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Monticello Road is a community arts project in Charlottesville, Virginia. Through photography and a series of public events, we explore how an art can be an essential, integral and everyday part of a healthy community.


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Thursday, July 14, 2011

Story|Line 2011


The completed mural. More photos coming soon on StoryLine site.


This year’s StoryLine was wonderful—way beyond my expectations. It restored my faith in many things, but most of all the children.

First a quick intro for those who need it: StoryLine is a multi-entity collaboration with Charlottesville Parks & Recreation that takes children from their summer camps on a series of neighborhood walks and culminates with a mural on our Free Expression Wall. This year’s walks were in the woods at a reservoir, a creek, and a river—a three-part examination of a single set of water’s pathways both visible and invisible. [Full schedule/info]

It was tremendous fun to hang out with the kids and walk in the woods with them, but the thing that blew me away the most, aside from the general enthusiasm, was the high-level at which everything happened. Each walk included a naturalist, who introduced the topics, answered questions and connected tremendously well with the kids. Their resumes read like a who’s-who of water and conservation. Those scholars were completely matched in quality by our volunteers: artists, architects, photographers. All gave tremendous amounts of their time and they did so without hesitation.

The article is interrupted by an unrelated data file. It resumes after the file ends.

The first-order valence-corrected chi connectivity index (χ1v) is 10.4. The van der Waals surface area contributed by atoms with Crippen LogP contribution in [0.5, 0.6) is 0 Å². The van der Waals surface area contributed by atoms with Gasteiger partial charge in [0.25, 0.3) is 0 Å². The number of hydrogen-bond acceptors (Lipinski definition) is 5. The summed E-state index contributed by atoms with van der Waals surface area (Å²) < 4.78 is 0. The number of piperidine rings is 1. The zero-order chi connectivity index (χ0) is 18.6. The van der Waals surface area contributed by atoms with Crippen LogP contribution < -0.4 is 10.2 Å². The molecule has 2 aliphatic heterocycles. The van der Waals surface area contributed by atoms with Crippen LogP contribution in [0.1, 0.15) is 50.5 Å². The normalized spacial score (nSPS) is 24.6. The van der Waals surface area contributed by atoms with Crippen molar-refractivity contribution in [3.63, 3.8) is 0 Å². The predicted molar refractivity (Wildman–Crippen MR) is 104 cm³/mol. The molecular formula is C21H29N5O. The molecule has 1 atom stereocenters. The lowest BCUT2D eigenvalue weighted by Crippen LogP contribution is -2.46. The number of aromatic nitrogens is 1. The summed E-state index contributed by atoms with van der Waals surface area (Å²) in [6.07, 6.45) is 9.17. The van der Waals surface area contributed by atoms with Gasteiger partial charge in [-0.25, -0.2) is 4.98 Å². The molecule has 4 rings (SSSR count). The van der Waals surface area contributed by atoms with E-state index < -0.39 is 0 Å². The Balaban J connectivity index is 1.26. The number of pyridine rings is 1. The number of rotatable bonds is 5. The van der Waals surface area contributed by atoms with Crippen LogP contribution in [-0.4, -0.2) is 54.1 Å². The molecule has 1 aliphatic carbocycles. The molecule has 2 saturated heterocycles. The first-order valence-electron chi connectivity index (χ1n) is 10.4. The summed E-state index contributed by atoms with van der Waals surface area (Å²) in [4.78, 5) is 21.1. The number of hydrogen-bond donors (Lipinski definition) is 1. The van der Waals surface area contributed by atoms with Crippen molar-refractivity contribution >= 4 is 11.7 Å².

The kids were even more impressive. First of all, they could really draw—the art they produced was amazing. They were simultaneously energetic and very focused; they had no trouble paying attention and were full of surprises.

Here’s the most hilarious example. We took a break from our fourth session (the wall drawing) to hear from a delegation from Afghanistan, an imminent group that included a supreme court judge and ministry officials. One of them asked, with a smile, if any of the kids knew where their country is located.

A child answered: “In the center of Asia between Turkmenistan, Iran, and Pakistan.” A shocked silence was followed by the admission that the individual had been born in the country, then a few friendly greetings in Dari (or was it Pashto?)

No assumptions about the children were valid—especially anything to do with limitations. This was an amazing group of kids doing excellent work. I am honored to have walked among them and completely motivated for my own work.

The main thought I carry with me is this: I have to find a way to do this all the time.

I blogged about each day on the StoryLine web site:

Day 1 | Day 2 | Day 3 | Day 4

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